Politicians can be slow-moving beasts at times. Wayne Swan’s reluctance to mention “deficits” and the Opposition’s suggestion that any competent government needn’t let the budget go into deficit look decidedly out of date at a time when there is global agreement that a major economic stimulus is needed to avoid a prolonged recession. As the Prime Minister noted at the G20 meeting, the issue here is unemployment, which goes up very rapidly in a slowdown but comes down with great reluctance even during boom years. That inflicts a significant social — and budgetary — cost.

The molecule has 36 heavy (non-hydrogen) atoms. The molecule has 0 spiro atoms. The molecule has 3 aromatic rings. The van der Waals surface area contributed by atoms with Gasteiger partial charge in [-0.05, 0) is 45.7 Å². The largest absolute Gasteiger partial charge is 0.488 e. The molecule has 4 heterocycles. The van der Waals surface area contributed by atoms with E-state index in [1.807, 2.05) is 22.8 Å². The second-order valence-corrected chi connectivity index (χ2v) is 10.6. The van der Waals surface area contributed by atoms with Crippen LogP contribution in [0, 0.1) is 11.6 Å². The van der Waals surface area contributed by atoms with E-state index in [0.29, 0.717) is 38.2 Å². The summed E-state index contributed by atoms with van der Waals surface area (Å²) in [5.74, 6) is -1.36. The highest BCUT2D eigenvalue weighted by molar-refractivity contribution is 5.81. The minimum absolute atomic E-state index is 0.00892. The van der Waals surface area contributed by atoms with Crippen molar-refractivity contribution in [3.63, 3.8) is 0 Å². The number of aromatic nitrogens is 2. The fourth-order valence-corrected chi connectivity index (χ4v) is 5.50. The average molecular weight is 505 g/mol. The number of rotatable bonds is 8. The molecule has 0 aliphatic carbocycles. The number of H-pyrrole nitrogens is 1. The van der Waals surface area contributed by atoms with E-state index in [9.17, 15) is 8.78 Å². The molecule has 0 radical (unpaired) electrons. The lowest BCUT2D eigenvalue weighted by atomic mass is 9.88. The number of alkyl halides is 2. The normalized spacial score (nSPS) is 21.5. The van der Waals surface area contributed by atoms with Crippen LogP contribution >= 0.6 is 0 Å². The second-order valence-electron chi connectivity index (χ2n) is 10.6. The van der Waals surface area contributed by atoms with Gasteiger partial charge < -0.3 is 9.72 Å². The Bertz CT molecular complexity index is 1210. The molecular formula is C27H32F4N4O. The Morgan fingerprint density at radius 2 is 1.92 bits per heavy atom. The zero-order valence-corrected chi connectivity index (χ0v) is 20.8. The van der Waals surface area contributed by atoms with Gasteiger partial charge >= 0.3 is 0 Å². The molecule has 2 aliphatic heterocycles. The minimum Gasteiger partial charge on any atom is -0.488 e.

We’re therefore entitled to a more nuanced and intelligent debate from our political leaders than we’re getting from the Government’s word games and the Coalition’s inane boasting about how it found it easy to produce surpluses when it was in charge. Arguing over fiscal policy during an economic boom is one thing. The only casualties in such debates are likely to be disappointed rentseekers and small-government types who want always want to cut taxes. But fiscal policy in the face of a major slowdown will have real casualties, and lots of them, if we get it wrong. It’s time to move beyond simplistic assumptions about the automatic virtue of surpluses and consider how Governments can work best to minimise the impacts of the slowdown, regardless of whether borrowing is required.

Peter Fray

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